Thankfully the quality and excitement of Euro 2008 didn't let up and the tournament produced worthy winners in Spain, even if it was a shame they weren't able to copper-fasten their clear superiority to Germany with a more emphatic scoreline. The Spanish laid their ghosts of past failures to rest to collect their first European title since 1964 (the front-page headline on Marca, the leading Spanish football paper, today is 'It's not a dream, it's reality - we are the champions!') Spain were the most consistent side in the tournament and played some great football with their only flaw being a lack of clinical edge at times. Their attitude was a refreshing reflection of the tournament as a whole; even in the dying seconds of the match, they went chasing a second goal when most teams would have taken the ball to the corner flag to count down time. There were also two touching tributes on the podium after the match, one was the t-shirt worn by Sergio Ramos in honour of his friend and former teammate Antonio Puerta, who died after collapsing during Seville's first game of last season. Reserve goalkeeper Andrés Palop also collected his medal wearing the shirt worn by Luis Arconada in the 1984 final, when Arconada's unfortunate error allowed Michel Platini's free kick to slip underneath his body for France's opening goal. Platini, who presented the Henri Delaunay Cup to Iker Casillas, had also invited Arconada to the final, a touching homage to a great goalkeeper who is too often remembered for two errors, the one against France and the one that allowed Gerry Armstrong to score in Valencia two years earlier in Northern Ireland's shock win.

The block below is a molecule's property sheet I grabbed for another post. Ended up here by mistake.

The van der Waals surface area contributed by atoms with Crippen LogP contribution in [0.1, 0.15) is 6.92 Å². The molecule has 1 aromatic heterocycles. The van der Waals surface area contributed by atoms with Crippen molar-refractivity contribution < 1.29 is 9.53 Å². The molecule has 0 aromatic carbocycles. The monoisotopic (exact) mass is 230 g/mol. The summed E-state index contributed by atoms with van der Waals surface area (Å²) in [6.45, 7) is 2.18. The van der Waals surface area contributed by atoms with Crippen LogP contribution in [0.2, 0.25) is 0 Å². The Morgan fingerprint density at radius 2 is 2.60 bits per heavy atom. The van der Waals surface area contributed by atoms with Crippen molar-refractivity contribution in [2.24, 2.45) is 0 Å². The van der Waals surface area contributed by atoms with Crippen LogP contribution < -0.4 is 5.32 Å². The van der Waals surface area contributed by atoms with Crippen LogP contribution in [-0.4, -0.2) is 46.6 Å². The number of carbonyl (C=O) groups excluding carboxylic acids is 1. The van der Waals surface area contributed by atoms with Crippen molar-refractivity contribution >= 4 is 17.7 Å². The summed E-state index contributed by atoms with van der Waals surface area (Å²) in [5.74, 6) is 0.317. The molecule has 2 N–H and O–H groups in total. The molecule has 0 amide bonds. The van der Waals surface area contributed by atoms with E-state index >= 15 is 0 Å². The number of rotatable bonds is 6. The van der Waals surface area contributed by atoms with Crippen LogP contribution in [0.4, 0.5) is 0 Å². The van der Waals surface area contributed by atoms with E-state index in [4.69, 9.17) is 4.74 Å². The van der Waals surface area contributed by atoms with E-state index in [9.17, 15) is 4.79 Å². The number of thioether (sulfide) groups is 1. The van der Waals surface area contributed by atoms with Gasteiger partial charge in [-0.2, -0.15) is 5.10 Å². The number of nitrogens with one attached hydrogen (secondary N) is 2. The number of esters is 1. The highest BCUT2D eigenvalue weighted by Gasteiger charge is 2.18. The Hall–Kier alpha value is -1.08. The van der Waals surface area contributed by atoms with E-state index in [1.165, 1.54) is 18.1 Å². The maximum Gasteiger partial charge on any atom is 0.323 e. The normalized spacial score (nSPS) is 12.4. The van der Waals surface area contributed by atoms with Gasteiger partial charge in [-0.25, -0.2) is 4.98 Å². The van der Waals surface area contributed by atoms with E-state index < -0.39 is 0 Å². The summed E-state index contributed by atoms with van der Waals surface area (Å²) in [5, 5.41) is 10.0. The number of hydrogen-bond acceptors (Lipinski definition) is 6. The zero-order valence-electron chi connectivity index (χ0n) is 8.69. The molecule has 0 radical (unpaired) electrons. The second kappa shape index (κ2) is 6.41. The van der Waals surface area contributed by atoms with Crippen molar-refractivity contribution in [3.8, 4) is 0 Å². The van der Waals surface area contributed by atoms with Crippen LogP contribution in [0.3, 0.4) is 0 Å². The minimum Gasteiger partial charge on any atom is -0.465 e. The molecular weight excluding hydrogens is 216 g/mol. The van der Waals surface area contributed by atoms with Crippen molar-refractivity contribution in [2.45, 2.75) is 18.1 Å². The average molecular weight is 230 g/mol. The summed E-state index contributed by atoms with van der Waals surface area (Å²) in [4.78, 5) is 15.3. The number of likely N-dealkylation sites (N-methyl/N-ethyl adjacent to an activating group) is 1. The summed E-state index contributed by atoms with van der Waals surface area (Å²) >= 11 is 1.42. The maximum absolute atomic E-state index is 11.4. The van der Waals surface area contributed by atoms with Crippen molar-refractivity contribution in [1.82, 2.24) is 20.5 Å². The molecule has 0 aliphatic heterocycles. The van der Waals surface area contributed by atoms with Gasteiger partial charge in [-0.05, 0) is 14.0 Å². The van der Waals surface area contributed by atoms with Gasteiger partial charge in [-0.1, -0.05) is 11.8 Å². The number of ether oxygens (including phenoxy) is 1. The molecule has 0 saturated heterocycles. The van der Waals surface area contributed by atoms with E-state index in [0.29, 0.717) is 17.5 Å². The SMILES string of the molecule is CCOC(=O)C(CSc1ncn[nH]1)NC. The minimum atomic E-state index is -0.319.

Casillas is another fine keeper, whom I can admire in spite of my own antipathy towards Real Madrid. Sid Lowe on the Guardian podcast told a story of a young Casillas costing his father an enormous football pools win by forgetting to check in his coupon. With this win, the debt has probably been paid back. It's also easy to forget that that the star of Spanish football, Raúl, was absent from the squad, unpicked since the defeat in Belfast two years ago. The Spanish media have taken Luis Aragones' decision poorly but, given Raúl's previous track record of bottling it in vital games for Spain, more steel was surely needed for this tournament, and Aragones was probably right.
And so ends a great tournament; it has to be acknowledged that most of the great football was facilitated by terrible defending and there is no guarantee that it will be repeated in South Africa in two years' time. But with great international tournaments in both Europe and Africa this year, the future looks bright for international football. One thing I hope doesn't happen is UEFA's intended expansion of the tournament to accomodate 24 teams. We don't need a tournament that allows undeserving underperformers such as Ireland, Belgium and England an easier passage to the finals. The match of the tournament will remain Holland v Russia, as two teams who were exhilarating but ultimately not good enough, produced a dizzying show of attacking football. Hopefully both sides will be in South Africa in 2010. The prospect of returning to watch Premiership football now is a bit disheartening.
And here are some images from a joyous Madrid, captured by an Irishman abroad.